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Showing posts with label affiliate marketing. Show all posts
Showing posts with label affiliate marketing. Show all posts

September 5, 2011

State of Interstate E Commerce and Affiliate Tax


There is a lot of upset over the new internet sales tax laws that apply directly to online sales, and are already hitting some affiliates hard.
These laws require online merchants to collect state sales tax if they have local affiliates in those states. The states currently affected include California, Hawaii, North Carolina and Rhode Island – but many other states are in the process of following suit…
Merchants have always been responsible for sales & use tax on sales made within their own state whether that be online, offline, or mail order sales. The new laws propose that online merchants should also pay state sales tax in certain states where they have affiliates. The argument being that their affiliates represent a “physical presence” in that state.
A handful of cash-strapped states have weighed laws that would use the presence of affiliate marketers to force e-commerce companies into collecting sales tax. source
The New York State legislature has included a provision in their $122 billion budget. About $50 million of this is meant to come from a tax on some online retailers. source

July 2, 2011

The Top 10 Money Making Affiliates: Infographic





The Top Money Making Affiliates( via link)

Here are the List of the Top  10 Affiliate Networks Compared

  • Shareasale pays $150 for each new referred merchant
  • Linkshare has 10 million partners
  • 62% of the Top 500 retailers are using CJ.com
  • Top Linkshare Clients: GoDaddy, JC Penny, American Express, 1800Flowers & Avon
  • Top CJ Clients: Zappos, Dell, Yahoo, Overstock, Buy.com and Home Depot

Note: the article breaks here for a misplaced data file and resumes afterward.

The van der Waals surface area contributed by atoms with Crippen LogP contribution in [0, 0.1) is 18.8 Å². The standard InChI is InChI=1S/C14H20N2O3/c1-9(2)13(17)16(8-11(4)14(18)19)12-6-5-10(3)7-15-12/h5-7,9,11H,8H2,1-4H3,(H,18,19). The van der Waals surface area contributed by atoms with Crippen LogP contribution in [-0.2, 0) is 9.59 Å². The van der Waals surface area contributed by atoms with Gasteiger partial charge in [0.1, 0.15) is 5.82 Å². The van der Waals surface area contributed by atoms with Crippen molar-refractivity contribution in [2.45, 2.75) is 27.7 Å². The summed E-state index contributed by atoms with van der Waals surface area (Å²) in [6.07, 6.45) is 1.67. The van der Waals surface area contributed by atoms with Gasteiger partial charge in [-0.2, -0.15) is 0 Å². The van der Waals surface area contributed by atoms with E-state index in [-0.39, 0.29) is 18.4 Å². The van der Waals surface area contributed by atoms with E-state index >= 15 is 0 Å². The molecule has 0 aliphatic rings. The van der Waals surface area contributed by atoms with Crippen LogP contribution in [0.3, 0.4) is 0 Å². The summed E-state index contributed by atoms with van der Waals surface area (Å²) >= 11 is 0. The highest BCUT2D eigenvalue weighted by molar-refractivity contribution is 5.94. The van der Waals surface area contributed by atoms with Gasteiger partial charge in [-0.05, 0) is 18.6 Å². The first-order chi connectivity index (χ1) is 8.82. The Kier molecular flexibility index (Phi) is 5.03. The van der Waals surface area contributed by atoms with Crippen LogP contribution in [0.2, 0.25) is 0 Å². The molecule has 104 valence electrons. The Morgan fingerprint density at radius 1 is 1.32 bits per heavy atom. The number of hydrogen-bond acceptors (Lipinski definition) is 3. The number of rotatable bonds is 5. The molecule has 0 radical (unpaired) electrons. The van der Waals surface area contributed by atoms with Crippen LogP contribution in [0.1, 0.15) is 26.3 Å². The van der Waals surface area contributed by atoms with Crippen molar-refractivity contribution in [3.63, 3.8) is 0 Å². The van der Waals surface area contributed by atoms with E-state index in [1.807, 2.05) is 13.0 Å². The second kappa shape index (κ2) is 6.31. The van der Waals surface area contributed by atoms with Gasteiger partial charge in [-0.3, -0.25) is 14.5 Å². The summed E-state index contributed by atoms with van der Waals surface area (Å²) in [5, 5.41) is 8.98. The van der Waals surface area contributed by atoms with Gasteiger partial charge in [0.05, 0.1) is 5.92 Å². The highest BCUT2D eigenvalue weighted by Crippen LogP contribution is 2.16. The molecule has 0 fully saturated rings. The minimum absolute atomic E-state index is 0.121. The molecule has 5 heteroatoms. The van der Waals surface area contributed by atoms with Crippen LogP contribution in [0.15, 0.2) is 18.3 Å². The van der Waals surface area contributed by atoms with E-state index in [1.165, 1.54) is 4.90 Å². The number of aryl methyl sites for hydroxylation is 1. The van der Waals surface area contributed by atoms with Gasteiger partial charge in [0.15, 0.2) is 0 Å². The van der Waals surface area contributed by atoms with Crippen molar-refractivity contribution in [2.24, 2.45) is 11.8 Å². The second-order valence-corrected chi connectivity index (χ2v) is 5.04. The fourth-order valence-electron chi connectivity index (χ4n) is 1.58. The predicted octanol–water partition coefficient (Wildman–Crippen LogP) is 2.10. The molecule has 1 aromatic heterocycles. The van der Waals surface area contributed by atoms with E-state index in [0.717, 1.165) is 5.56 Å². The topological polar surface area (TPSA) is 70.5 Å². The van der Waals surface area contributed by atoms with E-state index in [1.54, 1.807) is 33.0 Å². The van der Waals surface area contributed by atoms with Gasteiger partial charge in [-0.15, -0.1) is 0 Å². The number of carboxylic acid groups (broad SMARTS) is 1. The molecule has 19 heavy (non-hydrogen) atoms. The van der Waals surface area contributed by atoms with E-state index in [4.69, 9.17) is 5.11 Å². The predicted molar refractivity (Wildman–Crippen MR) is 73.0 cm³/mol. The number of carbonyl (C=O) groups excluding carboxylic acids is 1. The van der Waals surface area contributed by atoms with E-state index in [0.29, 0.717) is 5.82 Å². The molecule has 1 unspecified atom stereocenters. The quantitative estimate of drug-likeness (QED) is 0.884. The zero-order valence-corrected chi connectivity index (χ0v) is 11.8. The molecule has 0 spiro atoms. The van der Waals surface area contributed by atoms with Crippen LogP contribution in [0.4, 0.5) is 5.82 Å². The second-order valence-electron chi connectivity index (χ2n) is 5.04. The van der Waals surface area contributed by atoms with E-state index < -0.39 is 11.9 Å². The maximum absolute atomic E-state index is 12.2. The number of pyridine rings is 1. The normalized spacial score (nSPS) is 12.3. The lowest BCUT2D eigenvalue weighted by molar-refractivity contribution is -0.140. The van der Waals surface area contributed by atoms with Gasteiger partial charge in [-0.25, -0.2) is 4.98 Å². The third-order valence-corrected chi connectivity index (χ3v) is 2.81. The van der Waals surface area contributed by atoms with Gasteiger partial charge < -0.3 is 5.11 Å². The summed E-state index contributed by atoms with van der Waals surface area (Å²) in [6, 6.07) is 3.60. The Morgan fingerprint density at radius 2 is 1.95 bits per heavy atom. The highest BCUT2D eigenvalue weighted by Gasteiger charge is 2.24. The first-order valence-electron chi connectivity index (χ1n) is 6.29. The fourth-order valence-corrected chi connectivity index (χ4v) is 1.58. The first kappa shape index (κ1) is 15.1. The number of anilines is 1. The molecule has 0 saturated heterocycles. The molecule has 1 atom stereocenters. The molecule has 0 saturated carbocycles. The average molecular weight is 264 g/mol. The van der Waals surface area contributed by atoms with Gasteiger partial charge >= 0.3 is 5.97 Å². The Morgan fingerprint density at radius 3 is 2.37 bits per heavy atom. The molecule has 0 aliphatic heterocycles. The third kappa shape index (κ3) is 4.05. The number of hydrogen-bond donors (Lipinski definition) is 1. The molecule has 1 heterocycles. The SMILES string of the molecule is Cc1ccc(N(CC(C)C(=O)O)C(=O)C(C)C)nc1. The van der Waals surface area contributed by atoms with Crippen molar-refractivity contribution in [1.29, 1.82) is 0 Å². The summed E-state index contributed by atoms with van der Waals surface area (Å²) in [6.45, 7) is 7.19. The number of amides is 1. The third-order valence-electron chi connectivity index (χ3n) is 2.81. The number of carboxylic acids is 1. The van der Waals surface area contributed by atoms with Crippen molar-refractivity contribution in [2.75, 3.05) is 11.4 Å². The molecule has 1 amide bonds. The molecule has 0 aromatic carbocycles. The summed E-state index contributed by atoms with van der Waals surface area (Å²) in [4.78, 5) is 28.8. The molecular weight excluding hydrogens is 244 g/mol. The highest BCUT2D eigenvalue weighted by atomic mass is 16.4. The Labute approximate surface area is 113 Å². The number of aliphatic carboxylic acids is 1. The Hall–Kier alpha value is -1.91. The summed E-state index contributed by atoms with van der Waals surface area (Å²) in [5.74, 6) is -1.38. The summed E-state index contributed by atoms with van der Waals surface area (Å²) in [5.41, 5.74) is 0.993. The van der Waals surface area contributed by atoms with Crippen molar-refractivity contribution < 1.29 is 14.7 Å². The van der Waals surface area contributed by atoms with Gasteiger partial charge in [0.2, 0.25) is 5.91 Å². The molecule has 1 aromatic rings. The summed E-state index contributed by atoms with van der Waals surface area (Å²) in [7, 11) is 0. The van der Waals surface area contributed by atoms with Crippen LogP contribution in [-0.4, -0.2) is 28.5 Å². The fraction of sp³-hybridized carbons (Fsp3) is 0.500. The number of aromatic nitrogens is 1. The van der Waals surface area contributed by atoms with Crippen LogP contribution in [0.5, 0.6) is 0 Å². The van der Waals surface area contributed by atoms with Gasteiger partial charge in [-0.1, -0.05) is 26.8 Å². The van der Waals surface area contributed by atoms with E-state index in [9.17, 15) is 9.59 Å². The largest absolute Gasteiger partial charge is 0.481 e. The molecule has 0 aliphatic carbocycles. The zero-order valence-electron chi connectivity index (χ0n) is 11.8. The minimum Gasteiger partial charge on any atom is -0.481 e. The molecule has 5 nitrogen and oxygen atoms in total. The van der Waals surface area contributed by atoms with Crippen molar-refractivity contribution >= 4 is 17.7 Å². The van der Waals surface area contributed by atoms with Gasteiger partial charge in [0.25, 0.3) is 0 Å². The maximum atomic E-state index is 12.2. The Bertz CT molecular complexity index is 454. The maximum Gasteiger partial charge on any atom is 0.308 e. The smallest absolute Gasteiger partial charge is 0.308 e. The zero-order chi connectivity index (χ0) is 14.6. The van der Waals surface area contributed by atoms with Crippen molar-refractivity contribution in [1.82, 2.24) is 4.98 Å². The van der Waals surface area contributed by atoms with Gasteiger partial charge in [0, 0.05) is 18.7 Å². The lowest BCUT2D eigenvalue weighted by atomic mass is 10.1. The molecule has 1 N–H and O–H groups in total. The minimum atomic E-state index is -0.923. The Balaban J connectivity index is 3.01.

• Google Adsense pays out 68% to their publishers
  • 28% of Google’s revenue in Q1 of 2011 came from Adsense
  • 75 out of 100 of “Hot 100 Retail Web Sites” have an affiliate program
  • 41% of affiliates promote health, sport and fitness related offers
    Source data: ZacJohnson

February 14, 2011

February 12, 2011

November 6, 2009

Affilate Marketing on Twitter: Amazon Changes Rules

It seems that the social media is slowly going mainstream among Affiliate marketers. Amazon.com the biggest e tailer online recently changed its policy of not taking into account twitter links for the purpose of affiliate Marketing.

Earlier,Amazon had a clause that requires sales to be generated from the domain listed in the Associate account the affiliate holds with Amazon.

According to Revolution magazine Blog Amazon.com appears to have, if not made a u-turn, then at least gone back on that position somewhat. Although they have not communicated this to their partners,not has publicly acknowledged any change of policy but earlier this week they communicated a new feature that enables their affiliates to click a button from within Amazon to create a tweet promoting the page they were on at the time. Interestingly, despite evidence to suggest Amazon would use their own short-url service, these affiliate links use the popular Bit.ly service instead.

While the change was not unexpected,what was surprising that Amazon.com was slow in responding to the market forces,where Twitter was seen to be the last bastion of real time social media activity. While Google and MSN have realised this quite early that ' real time search" is going to go mainstream in a big way and are working to integrate their search results with Twitter,The response of Amazon was not particularly in line with a company as Amazon's stature.

Caroline McGuckian of revolution magazine feels that Given Amazon's policy on Affiliates only promoting their products on their own site it is not currently clear whether the links generated through this new method would still work if posted elsewhere (Facebook for example) but the evidence suggest they will, and that Amazon are no longer actively enforcing this policy. There is also still a lot of concern regarding the use of monetized links on Twitter (and social media generally) and what's more, given the current FTC review going on in the US, the use of such links without clear labelling could soon be illegal.

For Twitter the faster it can find a revenue model that works on a win win premise both for Publishers and Advertisers ,the better. It makes sense for Advertisers to work with Twitter so that they have a sustainable model to leverage the power of real time social media broadcasting model